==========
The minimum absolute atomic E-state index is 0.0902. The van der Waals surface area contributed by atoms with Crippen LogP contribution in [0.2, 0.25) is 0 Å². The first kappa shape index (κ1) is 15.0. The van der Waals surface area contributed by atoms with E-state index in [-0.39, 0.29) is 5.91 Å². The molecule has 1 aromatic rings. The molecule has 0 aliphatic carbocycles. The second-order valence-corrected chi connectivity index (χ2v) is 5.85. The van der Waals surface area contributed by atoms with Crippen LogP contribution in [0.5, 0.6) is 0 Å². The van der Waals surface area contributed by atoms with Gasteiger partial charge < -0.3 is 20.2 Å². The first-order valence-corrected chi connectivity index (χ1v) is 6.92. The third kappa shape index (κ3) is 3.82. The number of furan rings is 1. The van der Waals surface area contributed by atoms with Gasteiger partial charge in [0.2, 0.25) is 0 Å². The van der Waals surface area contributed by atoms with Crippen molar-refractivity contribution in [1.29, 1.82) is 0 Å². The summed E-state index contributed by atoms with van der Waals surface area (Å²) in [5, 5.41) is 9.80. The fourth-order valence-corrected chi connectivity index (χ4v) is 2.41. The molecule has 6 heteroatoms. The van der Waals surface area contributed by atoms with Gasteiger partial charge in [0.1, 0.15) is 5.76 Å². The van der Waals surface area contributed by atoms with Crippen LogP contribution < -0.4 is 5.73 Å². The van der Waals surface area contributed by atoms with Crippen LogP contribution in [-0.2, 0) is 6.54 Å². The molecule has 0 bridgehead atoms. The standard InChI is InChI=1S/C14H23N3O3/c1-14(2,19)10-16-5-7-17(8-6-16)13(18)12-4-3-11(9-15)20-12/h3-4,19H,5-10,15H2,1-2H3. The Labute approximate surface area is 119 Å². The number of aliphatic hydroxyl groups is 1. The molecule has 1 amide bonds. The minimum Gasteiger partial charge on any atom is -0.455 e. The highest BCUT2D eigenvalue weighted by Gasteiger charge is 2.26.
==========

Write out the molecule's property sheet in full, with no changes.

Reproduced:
The minimum absolute atomic E-state index is 0.0902. The van der Waals surface area contributed by atoms with Crippen LogP contribution in [0.2, 0.25) is 0 Å². The first kappa shape index (κ1) is 15.0. The van der Waals surface area contributed by atoms with E-state index in [-0.39, 0.29) is 5.91 Å². The molecule has 1 aromatic rings. The molecule has 0 aliphatic carbocycles. The second-order valence-corrected chi connectivity index (χ2v) is 5.85. The van der Waals surface area contributed by atoms with Crippen LogP contribution in [0.5, 0.6) is 0 Å². The van der Waals surface area contributed by atoms with Gasteiger partial charge < -0.3 is 20.2 Å². The first-order valence-corrected chi connectivity index (χ1v) is 6.92. The third kappa shape index (κ3) is 3.82. The number of furan rings is 1. The van der Waals surface area contributed by atoms with Gasteiger partial charge in [0.2, 0.25) is 0 Å². The van der Waals surface area contributed by atoms with Crippen molar-refractivity contribution in [1.29, 1.82) is 0 Å². The summed E-state index contributed by atoms with van der Waals surface area (Å²) in [5, 5.41) is 9.80. The fourth-order valence-corrected chi connectivity index (χ4v) is 2.41. The molecule has 6 heteroatoms. The van der Waals surface area contributed by atoms with Gasteiger partial charge in [0.1, 0.15) is 5.76 Å². The van der Waals surface area contributed by atoms with Crippen LogP contribution < -0.4 is 5.73 Å². The van der Waals surface area contributed by atoms with Crippen LogP contribution in [-0.2, 0) is 6.54 Å². The molecule has 0 bridgehead atoms. The standard InChI is InChI=1S/C14H23N3O3/c1-14(2,19)10-16-5-7-17(8-6-16)13(18)12-4-3-11(9-15)20-12/h3-4,19H,5-10,15H2,1-2H3. The Labute approximate surface area is 119 Å². The number of aliphatic hydroxyl groups is 1. The molecule has 1 amide bonds. The minimum Gasteiger partial charge on any atom is -0.455 e. The highest BCUT2D eigenvalue weighted by Gasteiger charge is 2.26.